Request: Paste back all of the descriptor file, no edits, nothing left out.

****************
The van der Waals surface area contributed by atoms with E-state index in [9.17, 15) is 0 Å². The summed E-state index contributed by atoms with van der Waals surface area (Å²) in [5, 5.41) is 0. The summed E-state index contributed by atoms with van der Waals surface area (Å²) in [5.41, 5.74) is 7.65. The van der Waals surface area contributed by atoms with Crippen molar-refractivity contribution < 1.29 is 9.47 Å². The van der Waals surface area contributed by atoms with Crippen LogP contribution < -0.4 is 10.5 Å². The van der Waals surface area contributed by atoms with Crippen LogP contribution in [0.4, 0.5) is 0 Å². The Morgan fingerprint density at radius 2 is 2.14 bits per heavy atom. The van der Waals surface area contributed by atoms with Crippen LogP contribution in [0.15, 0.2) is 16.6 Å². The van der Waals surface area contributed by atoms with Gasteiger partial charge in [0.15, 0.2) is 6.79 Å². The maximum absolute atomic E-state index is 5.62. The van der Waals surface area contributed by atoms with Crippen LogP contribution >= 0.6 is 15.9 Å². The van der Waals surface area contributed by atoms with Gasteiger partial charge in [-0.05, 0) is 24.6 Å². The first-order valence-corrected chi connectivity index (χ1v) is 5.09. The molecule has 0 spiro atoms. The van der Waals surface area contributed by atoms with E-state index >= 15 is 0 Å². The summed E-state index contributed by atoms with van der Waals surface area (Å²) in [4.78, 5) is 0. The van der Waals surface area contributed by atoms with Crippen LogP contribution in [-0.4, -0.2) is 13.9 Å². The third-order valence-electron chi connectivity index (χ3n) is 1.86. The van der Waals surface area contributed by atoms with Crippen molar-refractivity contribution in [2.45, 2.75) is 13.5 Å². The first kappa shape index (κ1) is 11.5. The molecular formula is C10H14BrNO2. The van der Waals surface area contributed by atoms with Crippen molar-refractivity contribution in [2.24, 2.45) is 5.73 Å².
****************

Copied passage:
The van der Waals surface area contributed by atoms with E-state index in [9.17, 15) is 0 Å². The summed E-state index contributed by atoms with van der Waals surface area (Å²) in [5, 5.41) is 0. The summed E-state index contributed by atoms with van der Waals surface area (Å²) in [5.41, 5.74) is 7.65. The van der Waals surface area contributed by atoms with Crippen molar-refractivity contribution < 1.29 is 9.47 Å². The van der Waals surface area contributed by atoms with Crippen LogP contribution < -0.4 is 10.5 Å². The van der Waals surface area contributed by atoms with Crippen LogP contribution in [0.4, 0.5) is 0 Å². The Morgan fingerprint density at radius 2 is 2.14 bits per heavy atom. The van der Waals surface area contributed by atoms with Crippen LogP contribution in [0.15, 0.2) is 16.6 Å². The van der Waals surface area contributed by atoms with Gasteiger partial charge in [0.15, 0.2) is 6.79 Å². The maximum absolute atomic E-state index is 5.62. The van der Waals surface area contributed by atoms with Crippen LogP contribution >= 0.6 is 15.9 Å². The van der Waals surface area contributed by atoms with Gasteiger partial charge in [-0.05, 0) is 24.6 Å². The first-order valence-corrected chi connectivity index (χ1v) is 5.09. The molecule has 0 spiro atoms. The van der Waals surface area contributed by atoms with E-state index >= 15 is 0 Å². The summed E-state index contributed by atoms with van der Waals surface area (Å²) in [4.78, 5) is 0. The van der Waals surface area contributed by atoms with Crippen LogP contribution in [-0.4, -0.2) is 13.9 Å². The third-order valence-electron chi connectivity index (χ3n) is 1.86. The van der Waals surface area contributed by atoms with Crippen molar-refractivity contribution in [2.45, 2.75) is 13.5 Å². The first kappa shape index (κ1) is 11.5. The molecular formula is C10H14BrNO2. The van der Waals surface area contributed by atoms with Crippen molar-refractivity contribution in [2.24, 2.45) is 5.73 Å².